Thousands of health-care workers’ personal information has been compromised in a data breach that’s targeted three websites on servers at the Health Employers Association of BC.
Hackers had access to the HEABC system from May 9 to June 10 and the breach wasn’t detected until July 13, according to the association, after staff “identified a potential anomaly” but did not provide further explanation.
Health minister Adrian Dix described the information as stolen, but claimed ministry services are not impacted, and that “No patient information, and no information in government systems have been compromised.”
Cyber-criminals allegedly attacked the Health Match BC, the BC Care Aide and Community Health Worker Registry, and the Locums for Rural BC sites.
HEABC president and CEO Michael McMillan was unable to say how many workers were impacted, but said there are 240,000 email addresses involved and linked to passport information, drivers licences, birthdays and social insurance numbers.
“I sincerely regret this event happened and I want to reassure everyone we are working with cyber security and privacy experts to address the incident, safeguard against future attacks and notify individuals,” he told journalists at a press conference at HEABC headquarters. “At this time we are not able to conclusively determine which information was involved. Out of an abundance of caution, we are acting as if all the information may have been involved.”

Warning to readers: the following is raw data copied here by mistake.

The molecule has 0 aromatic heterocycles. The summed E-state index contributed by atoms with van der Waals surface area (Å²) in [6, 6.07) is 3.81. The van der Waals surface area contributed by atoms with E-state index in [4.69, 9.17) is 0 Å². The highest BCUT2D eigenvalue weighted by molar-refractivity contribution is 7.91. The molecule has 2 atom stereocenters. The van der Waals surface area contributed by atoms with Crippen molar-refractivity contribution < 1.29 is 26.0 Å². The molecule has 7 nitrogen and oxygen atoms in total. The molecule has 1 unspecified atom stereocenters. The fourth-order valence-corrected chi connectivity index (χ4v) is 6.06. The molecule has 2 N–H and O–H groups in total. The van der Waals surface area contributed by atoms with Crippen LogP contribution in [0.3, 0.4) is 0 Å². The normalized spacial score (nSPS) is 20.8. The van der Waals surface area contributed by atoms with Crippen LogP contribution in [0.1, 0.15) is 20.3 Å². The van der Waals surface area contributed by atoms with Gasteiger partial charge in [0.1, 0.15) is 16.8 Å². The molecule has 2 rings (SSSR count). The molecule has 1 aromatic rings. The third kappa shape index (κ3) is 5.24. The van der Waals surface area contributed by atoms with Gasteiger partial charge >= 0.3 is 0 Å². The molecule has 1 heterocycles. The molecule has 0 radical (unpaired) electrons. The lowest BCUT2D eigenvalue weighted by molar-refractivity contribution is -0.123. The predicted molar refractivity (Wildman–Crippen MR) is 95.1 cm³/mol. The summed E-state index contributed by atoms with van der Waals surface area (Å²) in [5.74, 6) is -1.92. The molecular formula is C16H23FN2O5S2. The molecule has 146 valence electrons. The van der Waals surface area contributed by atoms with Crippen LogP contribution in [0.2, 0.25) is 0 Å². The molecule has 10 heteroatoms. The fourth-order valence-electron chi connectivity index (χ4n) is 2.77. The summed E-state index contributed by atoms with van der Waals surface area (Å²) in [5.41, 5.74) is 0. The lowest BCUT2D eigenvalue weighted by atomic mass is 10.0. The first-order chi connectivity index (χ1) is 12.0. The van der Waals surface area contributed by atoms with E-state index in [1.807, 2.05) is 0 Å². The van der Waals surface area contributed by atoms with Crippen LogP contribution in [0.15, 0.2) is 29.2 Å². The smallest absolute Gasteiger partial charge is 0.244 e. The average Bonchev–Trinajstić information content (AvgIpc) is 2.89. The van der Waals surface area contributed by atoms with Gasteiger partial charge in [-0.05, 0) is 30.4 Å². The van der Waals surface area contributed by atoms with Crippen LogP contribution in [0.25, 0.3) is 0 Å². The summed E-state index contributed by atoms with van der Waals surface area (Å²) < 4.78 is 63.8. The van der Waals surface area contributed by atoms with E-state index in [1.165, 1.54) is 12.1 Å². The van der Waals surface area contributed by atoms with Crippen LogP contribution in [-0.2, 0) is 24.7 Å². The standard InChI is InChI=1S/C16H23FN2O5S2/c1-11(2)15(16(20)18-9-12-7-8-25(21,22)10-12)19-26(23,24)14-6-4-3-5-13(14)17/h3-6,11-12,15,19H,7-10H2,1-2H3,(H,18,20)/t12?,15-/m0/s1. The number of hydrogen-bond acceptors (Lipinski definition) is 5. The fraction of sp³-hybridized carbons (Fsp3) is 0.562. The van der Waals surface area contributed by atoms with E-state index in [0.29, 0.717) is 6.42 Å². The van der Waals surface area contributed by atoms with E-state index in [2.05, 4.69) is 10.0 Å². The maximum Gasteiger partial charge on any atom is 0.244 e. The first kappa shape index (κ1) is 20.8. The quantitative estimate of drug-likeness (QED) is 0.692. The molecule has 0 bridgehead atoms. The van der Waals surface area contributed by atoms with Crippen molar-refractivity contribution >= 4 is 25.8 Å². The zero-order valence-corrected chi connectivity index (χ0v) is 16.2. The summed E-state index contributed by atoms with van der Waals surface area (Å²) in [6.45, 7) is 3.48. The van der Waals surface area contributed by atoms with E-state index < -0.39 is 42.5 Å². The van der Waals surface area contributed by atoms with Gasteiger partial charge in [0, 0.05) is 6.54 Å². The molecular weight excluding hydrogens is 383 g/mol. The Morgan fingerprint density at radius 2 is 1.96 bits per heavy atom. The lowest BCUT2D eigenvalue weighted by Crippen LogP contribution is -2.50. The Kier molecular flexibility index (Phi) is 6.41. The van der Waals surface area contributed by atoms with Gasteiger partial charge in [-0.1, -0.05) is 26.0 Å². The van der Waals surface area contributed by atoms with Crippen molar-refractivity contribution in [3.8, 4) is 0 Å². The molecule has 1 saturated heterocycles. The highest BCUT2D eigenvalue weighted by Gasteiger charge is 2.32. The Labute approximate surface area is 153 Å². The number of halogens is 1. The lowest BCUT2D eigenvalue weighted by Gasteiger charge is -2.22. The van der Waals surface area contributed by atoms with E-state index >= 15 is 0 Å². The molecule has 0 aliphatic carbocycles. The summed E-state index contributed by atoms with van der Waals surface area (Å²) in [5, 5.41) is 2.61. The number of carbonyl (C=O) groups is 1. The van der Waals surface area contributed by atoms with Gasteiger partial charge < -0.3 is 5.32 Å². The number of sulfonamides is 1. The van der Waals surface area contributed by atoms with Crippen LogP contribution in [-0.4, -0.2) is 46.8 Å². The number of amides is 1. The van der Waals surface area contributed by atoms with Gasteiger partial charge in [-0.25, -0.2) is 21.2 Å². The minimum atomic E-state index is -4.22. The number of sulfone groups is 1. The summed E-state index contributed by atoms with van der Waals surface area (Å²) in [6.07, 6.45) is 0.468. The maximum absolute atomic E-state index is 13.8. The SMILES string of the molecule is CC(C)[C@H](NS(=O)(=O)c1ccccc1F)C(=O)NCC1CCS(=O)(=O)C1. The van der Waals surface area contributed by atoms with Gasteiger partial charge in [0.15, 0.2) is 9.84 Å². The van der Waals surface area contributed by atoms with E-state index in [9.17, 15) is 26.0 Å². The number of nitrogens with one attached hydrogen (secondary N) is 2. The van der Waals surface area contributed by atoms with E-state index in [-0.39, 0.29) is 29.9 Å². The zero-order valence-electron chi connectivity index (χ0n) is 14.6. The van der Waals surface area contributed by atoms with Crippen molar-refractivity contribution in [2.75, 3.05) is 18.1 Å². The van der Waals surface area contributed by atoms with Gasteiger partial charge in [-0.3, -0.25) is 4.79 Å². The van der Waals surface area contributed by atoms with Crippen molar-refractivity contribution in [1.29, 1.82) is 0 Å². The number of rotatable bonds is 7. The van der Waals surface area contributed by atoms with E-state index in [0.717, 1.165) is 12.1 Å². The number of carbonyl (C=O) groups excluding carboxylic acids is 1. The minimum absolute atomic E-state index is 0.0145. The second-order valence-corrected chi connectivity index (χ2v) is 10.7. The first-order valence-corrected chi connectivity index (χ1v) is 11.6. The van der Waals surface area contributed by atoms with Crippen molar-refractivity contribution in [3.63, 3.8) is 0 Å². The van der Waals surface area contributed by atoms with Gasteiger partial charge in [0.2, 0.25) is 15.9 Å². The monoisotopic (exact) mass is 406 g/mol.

EXACT VULNERABILITY UNCLEAR
MacMillan says no one has asked for a cyber-ransom. He initially refused to answer questions about the nature of the breach and if the hackers had exploited the same vulnerabilities as other government agencies who’ve fallen victim to bad actors targeting the Move-It file transfer protocol, which has impacted Nova Scotia’s government and Metro Vancouver Transit Police, as well as millions of Americans through various government agencies and private companies.
When CTV News pointed out the public had a right to know whether the same tactics that exploited vulnerabilities elsewhere were foreseeable by HEABC, MacMillan then acknowledged that Move-It “was not the vulnerability that was exploited,” but wouldn’t provide further information, citing an ongoing police investigation.
It’s not clear how much personal information is exposed and which groups have it, but the Office of the Information and Privacy Commissioner of BC has also been notified, as well as the Canadian Centre for Cyber Security.
Both Dix and McMillan emphasized they’ve consulted cyber security experts to help manage the situation, while offering staff two years of free credit and cyber-security monitoring through Equifax. Impacted health-care workers will start receiving emails outlining the situation and the offer.
COMMON BUT AVOIDABLE
A Canadian online threat analyst pointed out such attacks are incredibly common, but can be fought.
“Lots of cyber attacks are entirely preventable by adhering to best practices,” said Emsisoft expert, Brett Callow, who urged impacted health-care workers to closely monitor their bank accounts, emails and texts messages for any unusual activity.
As for why health-care workers may have been targeted, Callow points out it’s difficult to speculate about motive.
“This could be kids that are messing around or more likely it is some sort of organized cyber criminals who are looking to monetize the data in some way,” he said. “That could mean using it themselves to commit identify fraud, or selling it off to others.”